I know that a contract does not need to be signed. In general what counts as accepting a contract? I know some people can be tricky with words. For example if you emailed someone a contract (for example agreement to do freelance writing) and they reply "this seems sufficient" does that count? Or are the words "this seems sufficient" too ambiguous to accept a contract?


What counts as an offer being accepted?

Any conduct that reflects a reasonable conclusion that the offeree knowingly and willfully approved of the terms and conditions of the offer.

Acceptance can be manifested verbally or in writing (as the other answer rightly pointed out); alternatively, it can be inferred from the offeree's subsequent conduct that indicates (1) his enjoyment of benefits that are attributable to the contract, and/or (2) his efforts to comply with his duties as per that contract.

The language "this seems sufficient" constitutes an expression of knowing and willful acceptance, and it will ordinarily be construed that way unless the offeree is able to prove/persuade that the expression referred to something other than actually entering the contract.

This and many other aspects of contract law are similar among many jurisdictions: all of the US, Canada, many European countries, and elsewhere. The Restatement (Second) of Contracts thoroughly formulates the doctrine of contract law, and it is frequently used as reference in opinions released by U.S. courts.

  • To me, "This seems sufficient" would indicate that the contract is fine, that there is nothing missing or unclear in the view of the person receiving it, but I wouldn't see it as acceptance. Especially since one could have written "this seems sufficient, so I accept this contract" which would have been 100 percent clear. – gnasher729 Jan 26 at 13:56
  • @gnasher729 You might be right, but a statement of sufficiency denotes approval or being satisfied by the terms of the offer, whence acceptance may be inferred. Hence the importance that the offeree qualify the expression "this seems sufficient" if he does not intend to enter a contract [yet], or be able to persuade that the offeror impermissibly stretched the scope or meaning of that expression. See also Black's Law Dictionary defin. of "Sufficient Consideration" (in entry for Consideration): "One deemed by the law of sufficient value to support an ordinary contract between parties". – Iñaki Viggers Jan 26 at 14:49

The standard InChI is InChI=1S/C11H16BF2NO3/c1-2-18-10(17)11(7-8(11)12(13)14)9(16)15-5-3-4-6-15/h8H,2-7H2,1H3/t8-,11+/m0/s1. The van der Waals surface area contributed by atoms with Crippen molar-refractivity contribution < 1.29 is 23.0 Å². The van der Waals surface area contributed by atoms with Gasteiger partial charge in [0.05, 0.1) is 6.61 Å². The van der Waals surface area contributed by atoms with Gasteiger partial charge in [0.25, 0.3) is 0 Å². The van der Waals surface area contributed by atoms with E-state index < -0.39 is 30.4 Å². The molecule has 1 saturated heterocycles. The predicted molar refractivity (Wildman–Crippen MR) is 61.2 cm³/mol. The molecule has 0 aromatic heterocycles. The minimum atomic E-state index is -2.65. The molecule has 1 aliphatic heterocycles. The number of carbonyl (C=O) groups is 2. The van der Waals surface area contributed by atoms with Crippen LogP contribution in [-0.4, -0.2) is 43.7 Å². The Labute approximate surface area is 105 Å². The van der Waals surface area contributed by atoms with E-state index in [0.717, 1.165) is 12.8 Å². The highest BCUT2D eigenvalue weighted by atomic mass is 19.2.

• If someone says "this seems sufficient", rather than "this is sufficient", then they are qualifying their statement by saying that there are no obvious problems with the contract. It leaves the possibility that they will find something in the fine print that they object to. – Acccumulation Jan 26 at 20:38
  • @Acccumulation Maybe, but see the Restatement at § 209(3) as to "a writing which in view of its completeness and specificity reasonably appears to be a complete agreement" (cf. a standard in the vein of strictly denotes). Depending on the nature of possible non-obvious problems, other doctrines might apply (example: contra proferentem) without negating the formation of the contract. – Iñaki Viggers Jan 26 at 21:19
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    I think acceptance would be inferred given the conduct of the parties i.e. the implicit agreement – clipclopshop Jan 27 at 10:48

For a contract to be valid there needs to be an offer and an acceptance. This can be verbal or in writing. In this case, emailing a contract would be an obvious offer and the reply "this seems sufficient" to me would be understood as an acceptance. The reason that I would consider this to be an acceptance is because it is generally understood that once a contract is proposed the opposite party will either accept the deal, reject it and propose a new contract, or reject it entirely. Also it's worth noting that different states have slightly different laws on contracts.

I'm not a lawyer, this is just my take from some light reading on contract law.

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